Seagrass beds are so effective in protecting tropical beaches from erosion, that they can reduce the need for regular, expensive beach nourishments that are used now.
In a recent article in the journal BioScience, biologists and engineers from The Netherlands and Mexico describe experiments and field observations around the Caribbean Sea. “A foreshore with both healthy seagrass beds as well as calcifying algae, is a resilient and sustainable option in coastal defense”, says lead author Rebecca James, PhD-candidate at the University of Groningen and the Royal Dutch Institute for Sea Research (NIOZ), The Netherlands. “Because of erosion, the economic value of Caribbean beaches literally drains into the sea.”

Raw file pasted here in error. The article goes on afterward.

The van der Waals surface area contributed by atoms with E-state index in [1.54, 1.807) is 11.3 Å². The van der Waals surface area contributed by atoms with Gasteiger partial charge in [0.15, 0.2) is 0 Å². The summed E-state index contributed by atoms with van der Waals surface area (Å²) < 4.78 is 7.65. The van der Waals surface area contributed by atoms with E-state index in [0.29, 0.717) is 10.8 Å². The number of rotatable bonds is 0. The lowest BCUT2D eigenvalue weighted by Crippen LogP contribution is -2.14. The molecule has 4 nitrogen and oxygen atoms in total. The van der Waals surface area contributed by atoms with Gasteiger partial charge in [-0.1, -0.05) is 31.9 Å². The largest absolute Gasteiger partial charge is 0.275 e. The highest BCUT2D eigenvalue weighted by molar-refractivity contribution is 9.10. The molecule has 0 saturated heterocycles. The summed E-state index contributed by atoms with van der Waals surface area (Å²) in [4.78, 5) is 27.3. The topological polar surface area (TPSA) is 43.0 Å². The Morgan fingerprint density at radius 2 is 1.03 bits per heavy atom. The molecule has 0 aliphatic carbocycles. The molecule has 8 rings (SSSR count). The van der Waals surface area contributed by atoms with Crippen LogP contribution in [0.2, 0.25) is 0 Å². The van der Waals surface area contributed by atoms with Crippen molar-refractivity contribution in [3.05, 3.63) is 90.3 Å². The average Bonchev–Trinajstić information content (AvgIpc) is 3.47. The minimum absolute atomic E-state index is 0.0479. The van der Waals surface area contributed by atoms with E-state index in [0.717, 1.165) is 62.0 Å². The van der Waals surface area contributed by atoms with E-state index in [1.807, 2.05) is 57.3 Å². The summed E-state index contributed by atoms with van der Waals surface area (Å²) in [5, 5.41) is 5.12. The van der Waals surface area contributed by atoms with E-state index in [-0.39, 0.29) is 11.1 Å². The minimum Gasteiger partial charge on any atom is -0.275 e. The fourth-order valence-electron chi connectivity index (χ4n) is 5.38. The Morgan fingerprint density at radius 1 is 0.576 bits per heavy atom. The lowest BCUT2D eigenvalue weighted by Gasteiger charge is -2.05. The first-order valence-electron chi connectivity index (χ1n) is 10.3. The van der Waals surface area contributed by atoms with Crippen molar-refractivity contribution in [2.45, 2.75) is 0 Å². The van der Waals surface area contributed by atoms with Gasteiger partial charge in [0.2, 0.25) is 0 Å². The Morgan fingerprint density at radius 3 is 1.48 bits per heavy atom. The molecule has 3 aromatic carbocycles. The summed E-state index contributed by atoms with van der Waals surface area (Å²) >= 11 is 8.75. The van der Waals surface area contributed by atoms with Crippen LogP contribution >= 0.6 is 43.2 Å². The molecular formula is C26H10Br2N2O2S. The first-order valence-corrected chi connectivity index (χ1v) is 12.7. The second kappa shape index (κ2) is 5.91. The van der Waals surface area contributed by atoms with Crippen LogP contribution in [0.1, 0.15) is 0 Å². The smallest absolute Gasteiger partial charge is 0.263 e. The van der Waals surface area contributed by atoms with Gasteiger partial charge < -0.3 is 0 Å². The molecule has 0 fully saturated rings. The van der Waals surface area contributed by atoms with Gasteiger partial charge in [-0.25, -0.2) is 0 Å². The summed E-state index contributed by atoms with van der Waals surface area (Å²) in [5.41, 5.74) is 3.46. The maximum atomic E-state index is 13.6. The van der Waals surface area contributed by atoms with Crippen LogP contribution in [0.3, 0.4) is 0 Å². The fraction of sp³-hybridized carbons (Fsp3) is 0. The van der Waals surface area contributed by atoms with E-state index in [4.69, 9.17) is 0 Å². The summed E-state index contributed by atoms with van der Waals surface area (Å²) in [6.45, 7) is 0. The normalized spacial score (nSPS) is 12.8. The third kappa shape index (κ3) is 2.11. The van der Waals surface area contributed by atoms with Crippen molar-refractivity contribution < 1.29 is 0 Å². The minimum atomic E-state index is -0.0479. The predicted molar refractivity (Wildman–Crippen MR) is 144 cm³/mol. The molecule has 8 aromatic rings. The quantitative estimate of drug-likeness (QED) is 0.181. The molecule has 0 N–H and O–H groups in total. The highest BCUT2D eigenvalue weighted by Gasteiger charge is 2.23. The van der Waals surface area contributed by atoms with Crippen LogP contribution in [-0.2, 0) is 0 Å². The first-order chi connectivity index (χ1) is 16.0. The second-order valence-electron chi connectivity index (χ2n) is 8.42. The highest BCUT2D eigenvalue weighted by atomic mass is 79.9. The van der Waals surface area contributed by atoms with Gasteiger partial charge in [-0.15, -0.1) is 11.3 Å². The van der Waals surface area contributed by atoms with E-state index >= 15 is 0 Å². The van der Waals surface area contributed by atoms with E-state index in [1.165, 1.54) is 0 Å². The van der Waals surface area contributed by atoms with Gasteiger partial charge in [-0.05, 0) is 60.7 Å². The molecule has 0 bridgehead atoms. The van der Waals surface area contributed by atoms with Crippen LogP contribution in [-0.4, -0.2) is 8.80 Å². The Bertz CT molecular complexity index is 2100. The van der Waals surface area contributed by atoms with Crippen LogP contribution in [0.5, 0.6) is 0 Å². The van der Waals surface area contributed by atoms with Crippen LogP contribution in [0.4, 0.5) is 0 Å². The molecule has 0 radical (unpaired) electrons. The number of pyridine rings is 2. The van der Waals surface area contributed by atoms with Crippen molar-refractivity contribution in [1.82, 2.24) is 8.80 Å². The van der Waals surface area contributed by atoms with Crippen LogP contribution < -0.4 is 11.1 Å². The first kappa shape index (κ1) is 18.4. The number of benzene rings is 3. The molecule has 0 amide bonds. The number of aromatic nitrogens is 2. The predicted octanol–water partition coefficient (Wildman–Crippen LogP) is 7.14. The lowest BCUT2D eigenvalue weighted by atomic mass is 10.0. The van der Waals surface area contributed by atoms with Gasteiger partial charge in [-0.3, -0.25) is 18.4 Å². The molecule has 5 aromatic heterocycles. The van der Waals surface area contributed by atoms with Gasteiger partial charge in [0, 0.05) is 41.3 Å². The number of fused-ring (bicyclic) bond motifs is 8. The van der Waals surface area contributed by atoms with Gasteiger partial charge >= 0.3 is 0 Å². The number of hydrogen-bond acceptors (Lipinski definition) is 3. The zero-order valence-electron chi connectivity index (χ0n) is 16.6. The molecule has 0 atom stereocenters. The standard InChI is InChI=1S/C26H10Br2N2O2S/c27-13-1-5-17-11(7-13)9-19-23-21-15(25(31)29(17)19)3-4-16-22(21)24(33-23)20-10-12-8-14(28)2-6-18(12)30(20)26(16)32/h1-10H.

Increasing erosion with climate change
The authors looked at beaches of the Caribbean Sea, where almost a quarter of the Gross Domestic Product is earned in tourism, mainly around the beaches. “With the increase of coastal development, the natural flow of water and sand is disrupted, natural ecosystems are damaged, and many tropical beaches have already disappeared into the sea”, co-author Rodolfo Silva, professor of Coastal Engineering at the Universidad Nacional Autónoma of Mexico says. “Until now, expensive coastal engineering efforts, such as repeated beach nourishments and concrete walls to protect the coast, have been made to combat erosion. Rising sea-level and increasing storms will only increase the loss of these important beaches.”
Experimental field flume